The final issue is that there is quite a fuss these days about the possibility of huge cost overruns with Link light rail and Sound Transitís refusal to put everything on hold and submit to an independent audit. Those claims are also much exaggerated.

First, the overruns. There have been a number of changes to the original project budget. Such changes are to be expected as a project moves from a hypothetical plan towards construction. Most of the changes that increased costs were caused by changes in scope that improved the system or increased mitigation (the big examples are the Beacon Hill alignment change and a change to the airport connection at SeaTac). They were able to cover the cost of these changes within their existing tax revenues.

The true cost overruns, and the ones that do merit serious concern, are the potential cost overruns in the tunnel contract. The actual number is not available, as Sound Transit is negotiating with bidders and cannot let competing bidders know each otherís hands before a deal is reached. But the rumor is that the bids came in about $200 million higher than budgeted. These will be driven down considerably during the negotiating process, but it is quite plausible that the final deal could be substantially over budget.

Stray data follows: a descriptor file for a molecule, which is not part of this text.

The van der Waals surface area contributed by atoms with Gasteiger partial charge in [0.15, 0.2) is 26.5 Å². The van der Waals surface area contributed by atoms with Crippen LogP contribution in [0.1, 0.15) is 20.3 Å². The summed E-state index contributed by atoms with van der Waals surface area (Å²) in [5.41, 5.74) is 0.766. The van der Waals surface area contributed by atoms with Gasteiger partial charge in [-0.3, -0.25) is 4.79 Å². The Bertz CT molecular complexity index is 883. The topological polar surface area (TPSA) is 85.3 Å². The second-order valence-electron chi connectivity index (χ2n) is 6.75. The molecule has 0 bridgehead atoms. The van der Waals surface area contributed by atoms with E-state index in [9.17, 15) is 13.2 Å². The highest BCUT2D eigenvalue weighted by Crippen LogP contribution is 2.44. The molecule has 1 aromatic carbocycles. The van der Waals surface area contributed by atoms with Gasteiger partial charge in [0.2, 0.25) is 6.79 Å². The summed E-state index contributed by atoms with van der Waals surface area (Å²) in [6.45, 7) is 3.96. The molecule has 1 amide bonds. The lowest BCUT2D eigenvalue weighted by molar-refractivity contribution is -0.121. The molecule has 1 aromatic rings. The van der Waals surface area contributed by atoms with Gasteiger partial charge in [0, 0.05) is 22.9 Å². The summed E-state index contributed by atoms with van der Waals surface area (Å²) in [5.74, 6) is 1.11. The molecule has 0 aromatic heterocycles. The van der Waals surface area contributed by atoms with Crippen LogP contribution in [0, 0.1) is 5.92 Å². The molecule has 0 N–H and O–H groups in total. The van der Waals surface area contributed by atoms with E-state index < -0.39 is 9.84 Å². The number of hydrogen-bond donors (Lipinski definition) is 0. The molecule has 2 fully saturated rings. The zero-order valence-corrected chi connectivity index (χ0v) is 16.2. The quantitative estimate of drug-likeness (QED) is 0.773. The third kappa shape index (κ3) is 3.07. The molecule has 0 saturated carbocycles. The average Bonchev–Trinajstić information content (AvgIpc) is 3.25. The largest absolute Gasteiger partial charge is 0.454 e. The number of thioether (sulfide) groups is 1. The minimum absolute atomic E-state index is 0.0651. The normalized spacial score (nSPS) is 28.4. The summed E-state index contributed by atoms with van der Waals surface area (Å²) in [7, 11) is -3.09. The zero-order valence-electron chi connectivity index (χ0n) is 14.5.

I and many other light rail supporters draw a sharp line here. If Sound Transit is not able to build the line that voters approved without raising taxes they should stop the project. I have heard the Chair of the Sound Transit Board and several other board members, including Ron Sims, pledge to do just that. Light rail opponents claim that once the Federal Funding Agreement is signed, we wonít be able to stop no matter what the overruns. But the facts are that the Federal Funding Agreement will not be approved and signed until the tunnel contract is approved and signed.

As the papers have reported, Sound Transitís budget and finance plan appear to contain enough contingencies to more than handle such cost increases without raising taxes. Thatís good news. It is what they have promised us all along. If they are not able to negotiate a tunnel contract that keeps that promise, Emory and I will be singing the same tune. I do not expect that to be the case however.